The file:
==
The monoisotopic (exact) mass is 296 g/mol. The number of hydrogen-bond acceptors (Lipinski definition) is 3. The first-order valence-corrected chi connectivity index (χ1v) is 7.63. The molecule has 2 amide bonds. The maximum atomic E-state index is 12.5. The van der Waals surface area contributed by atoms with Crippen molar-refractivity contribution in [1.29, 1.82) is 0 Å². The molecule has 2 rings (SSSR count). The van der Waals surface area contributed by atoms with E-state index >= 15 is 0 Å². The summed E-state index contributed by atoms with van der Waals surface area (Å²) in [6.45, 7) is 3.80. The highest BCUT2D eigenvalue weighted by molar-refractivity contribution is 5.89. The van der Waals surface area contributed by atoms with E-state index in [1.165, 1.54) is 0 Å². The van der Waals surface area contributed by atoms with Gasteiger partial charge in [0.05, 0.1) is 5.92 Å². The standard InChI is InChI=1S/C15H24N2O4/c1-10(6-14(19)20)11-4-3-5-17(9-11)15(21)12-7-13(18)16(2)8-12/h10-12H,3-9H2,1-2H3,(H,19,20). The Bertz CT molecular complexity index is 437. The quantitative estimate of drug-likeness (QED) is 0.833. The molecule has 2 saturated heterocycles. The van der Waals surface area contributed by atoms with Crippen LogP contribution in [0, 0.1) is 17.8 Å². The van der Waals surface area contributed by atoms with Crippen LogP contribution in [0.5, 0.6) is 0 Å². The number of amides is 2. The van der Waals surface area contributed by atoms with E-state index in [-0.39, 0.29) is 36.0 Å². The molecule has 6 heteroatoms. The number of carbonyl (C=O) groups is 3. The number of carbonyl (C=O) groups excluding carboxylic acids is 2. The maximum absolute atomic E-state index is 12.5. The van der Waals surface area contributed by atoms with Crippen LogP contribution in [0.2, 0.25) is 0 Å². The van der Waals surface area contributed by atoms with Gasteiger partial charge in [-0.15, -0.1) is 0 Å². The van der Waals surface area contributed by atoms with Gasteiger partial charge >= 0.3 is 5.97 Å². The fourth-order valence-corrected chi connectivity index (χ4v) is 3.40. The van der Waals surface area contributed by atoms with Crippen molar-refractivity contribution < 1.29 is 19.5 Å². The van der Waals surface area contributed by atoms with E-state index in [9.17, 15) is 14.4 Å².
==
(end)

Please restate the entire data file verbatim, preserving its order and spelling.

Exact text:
The monoisotopic (exact) mass is 296 g/mol. The number of hydrogen-bond acceptors (Lipinski definition) is 3. The first-order valence-corrected chi connectivity index (χ1v) is 7.63. The molecule has 2 amide bonds. The maximum atomic E-state index is 12.5. The van der Waals surface area contributed by atoms with Crippen molar-refractivity contribution in [1.29, 1.82) is 0 Å². The molecule has 2 rings (SSSR count). The van der Waals surface area contributed by atoms with E-state index >= 15 is 0 Å². The summed E-state index contributed by atoms with van der Waals surface area (Å²) in [6.45, 7) is 3.80. The highest BCUT2D eigenvalue weighted by molar-refractivity contribution is 5.89. The van der Waals surface area contributed by atoms with E-state index in [1.165, 1.54) is 0 Å². The van der Waals surface area contributed by atoms with Gasteiger partial charge in [0.05, 0.1) is 5.92 Å². The standard InChI is InChI=1S/C15H24N2O4/c1-10(6-14(19)20)11-4-3-5-17(9-11)15(21)12-7-13(18)16(2)8-12/h10-12H,3-9H2,1-2H3,(H,19,20). The Bertz CT molecular complexity index is 437. The quantitative estimate of drug-likeness (QED) is 0.833. The molecule has 2 saturated heterocycles. The van der Waals surface area contributed by atoms with Crippen LogP contribution in [0, 0.1) is 17.8 Å². The van der Waals surface area contributed by atoms with Crippen LogP contribution in [0.5, 0.6) is 0 Å². The number of amides is 2. The van der Waals surface area contributed by atoms with E-state index in [-0.39, 0.29) is 36.0 Å². The molecule has 6 heteroatoms. The number of carbonyl (C=O) groups is 3. The number of carbonyl (C=O) groups excluding carboxylic acids is 2. The maximum absolute atomic E-state index is 12.5. The van der Waals surface area contributed by atoms with Crippen LogP contribution in [0.2, 0.25) is 0 Å². The van der Waals surface area contributed by atoms with Gasteiger partial charge in [-0.15, -0.1) is 0 Å². The van der Waals surface area contributed by atoms with Gasteiger partial charge >= 0.3 is 5.97 Å². The fourth-order valence-corrected chi connectivity index (χ4v) is 3.40. The van der Waals surface area contributed by atoms with Crippen molar-refractivity contribution < 1.29 is 19.5 Å². The van der Waals surface area contributed by atoms with E-state index in [9.17, 15) is 14.4 Å².